Your shout: Virtualisation, the grid and iris recognition

Readers' views on the week's news

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Moving on to the next stage of virtualisation

Edward Tippelt

I refer to your recent articles on virtualisation, and Jon Rolls' letter noting that desktop virtualisation was not covered (Computer Weekly, 27 February).

I would like to add that application virtualisation takes the process a step further - allowing otherwise conflicting applications to run side by side on the same PC.

Watching Altiris SVS running different versions of Microsoft Office simultaneously on one machine demonstrates the power and flexibility of this technology, and may one day lead to all applications being shipped as virtual layers, which we just load and run on our PCs. No more DLL hell and uninstallation problems.

Microsoft too has recognised the power of application virtualisation by buying Softgrid - so watch this space!

The real power of the grid is the ability to collaborate

Alex Hardisty, Grid Centre manager, Cardiff University

It's a shame Arif Mohamed's article on enterprise grids (Computer Weekly, 20 February) places so much emphasis on the notion of a grid as just a vehicle for delivering massive computational capacity to the enterprise.

Grid does that but Mohamed fails to highlight the real potential - that is, grid's ability to help people from different organisations to dynamically share IT-based resources whilst collaborating on projects of mutual interest.

In their landmark paper, "The Anatomy of the Grid", Ian Foster, Carl Kesselman and Steven Tuecke assert that "the real and specific problem that underlies the grid concept is co-ordinated resource sharing and problem solving in dynamic, multi-institutional virtual organisations".

There are very few virtual organisations (consortia) in existence today where the full potential of IT-enabled collaboration is routinely achieved.

The situation can be likened to that of the mid-1990s, when every organisation had an intranet but almost none had an extranet, and when they did it was bespoke.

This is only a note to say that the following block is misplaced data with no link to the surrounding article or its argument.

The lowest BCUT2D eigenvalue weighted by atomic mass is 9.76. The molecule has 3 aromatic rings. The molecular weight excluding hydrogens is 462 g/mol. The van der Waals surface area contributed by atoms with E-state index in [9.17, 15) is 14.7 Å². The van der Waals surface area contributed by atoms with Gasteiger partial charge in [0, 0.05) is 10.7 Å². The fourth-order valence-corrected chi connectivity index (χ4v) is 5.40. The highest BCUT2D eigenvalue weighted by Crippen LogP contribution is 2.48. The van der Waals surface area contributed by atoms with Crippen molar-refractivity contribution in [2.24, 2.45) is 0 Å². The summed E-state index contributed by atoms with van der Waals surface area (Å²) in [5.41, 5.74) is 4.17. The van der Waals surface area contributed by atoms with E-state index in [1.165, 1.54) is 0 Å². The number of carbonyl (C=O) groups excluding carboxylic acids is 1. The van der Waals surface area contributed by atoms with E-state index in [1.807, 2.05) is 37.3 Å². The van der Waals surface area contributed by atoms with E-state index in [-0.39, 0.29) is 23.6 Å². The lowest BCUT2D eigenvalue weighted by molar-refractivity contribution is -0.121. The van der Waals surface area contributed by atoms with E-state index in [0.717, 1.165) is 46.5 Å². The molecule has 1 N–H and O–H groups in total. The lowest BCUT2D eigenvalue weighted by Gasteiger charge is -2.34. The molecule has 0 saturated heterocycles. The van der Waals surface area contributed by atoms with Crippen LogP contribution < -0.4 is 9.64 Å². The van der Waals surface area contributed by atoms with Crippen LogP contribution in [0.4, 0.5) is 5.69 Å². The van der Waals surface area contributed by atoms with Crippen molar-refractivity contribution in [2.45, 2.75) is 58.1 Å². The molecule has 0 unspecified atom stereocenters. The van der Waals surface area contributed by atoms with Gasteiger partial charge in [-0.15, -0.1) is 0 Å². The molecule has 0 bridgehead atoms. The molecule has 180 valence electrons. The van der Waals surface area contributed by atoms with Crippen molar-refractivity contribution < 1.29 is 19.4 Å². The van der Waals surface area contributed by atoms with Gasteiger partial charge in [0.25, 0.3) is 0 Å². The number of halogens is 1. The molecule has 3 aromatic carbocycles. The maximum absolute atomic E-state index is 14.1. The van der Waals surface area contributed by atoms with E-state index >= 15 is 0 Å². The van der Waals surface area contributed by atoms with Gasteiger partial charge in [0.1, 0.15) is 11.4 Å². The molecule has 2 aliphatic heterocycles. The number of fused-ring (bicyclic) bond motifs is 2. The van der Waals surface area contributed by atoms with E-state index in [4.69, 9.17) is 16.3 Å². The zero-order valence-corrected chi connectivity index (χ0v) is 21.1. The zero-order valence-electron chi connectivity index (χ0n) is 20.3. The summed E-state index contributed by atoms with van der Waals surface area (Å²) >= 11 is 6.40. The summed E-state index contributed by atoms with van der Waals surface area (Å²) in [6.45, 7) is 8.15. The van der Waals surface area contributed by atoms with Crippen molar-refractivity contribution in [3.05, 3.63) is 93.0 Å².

The grid is like a teenager's brain, experiencing the change from child to adult. Not all connections are properly wired. Some have yet to be switched on. It is in transition: first generation from academia to industry and commerce second generation towards a service oriented architecture.

For the grid to succeed we need appropriate open standards to be widely adopted, and a shift in socio-cultural understanding of what the grid is all about. Thence, in the early years of the next decade, we will see the real power of the next generation grid as an enabler of collaboration. Understand and nurture your teenager!

The anatomy of the grid

Don't be short-sighted about iris recognition

David Alexander, Vistorm

I must take issue with Andrew Meredith, who cast doubt on the security of biometrics (Letters, 6 March). I am an information security consultant and have studied this subject extensively.

While I agree with his comments about fingerprints - the work of Matsumoto and others in Japan has clearly demonstrated the flaws in the sensor technology - I cannot agree with his comments about iris recognition. The "popular TV programmes" Meredith referred to are not always known for the rigour of their background research and this would appear to be one of those occasions. It is perfectly possible to build an iris scanner that is highly resistant to Type 1 and 2 errors and almost every attempt to deceive them.

I suggest that the iris scanners used in the programmes Meredith saw were old technology and not representative of the latest devices.

A final point is that iris recognition is the only practical way of differentiating between identical twins, which even DNA testing cannot do.

Anyone needing further data is advised to look at the web pages of John Daugman of Cambridge University, who has done much of the work on the algorithms used in this field.

www.cl.cam.ac.uk/~jgd1000

Think laterally and don't follow the ITIL pack

Adrian Montagu, infrastructure manager

I have been reading your Next Move column and I am amazed at everyone's lemming-like following of ITIL.

Wasn't ITIL created/instigated by a government department? I cannot think of one government project in IT that has been on time, on budget, or has functioned properly. On that basis, ITIL should be avoided and some lateral thought applied.


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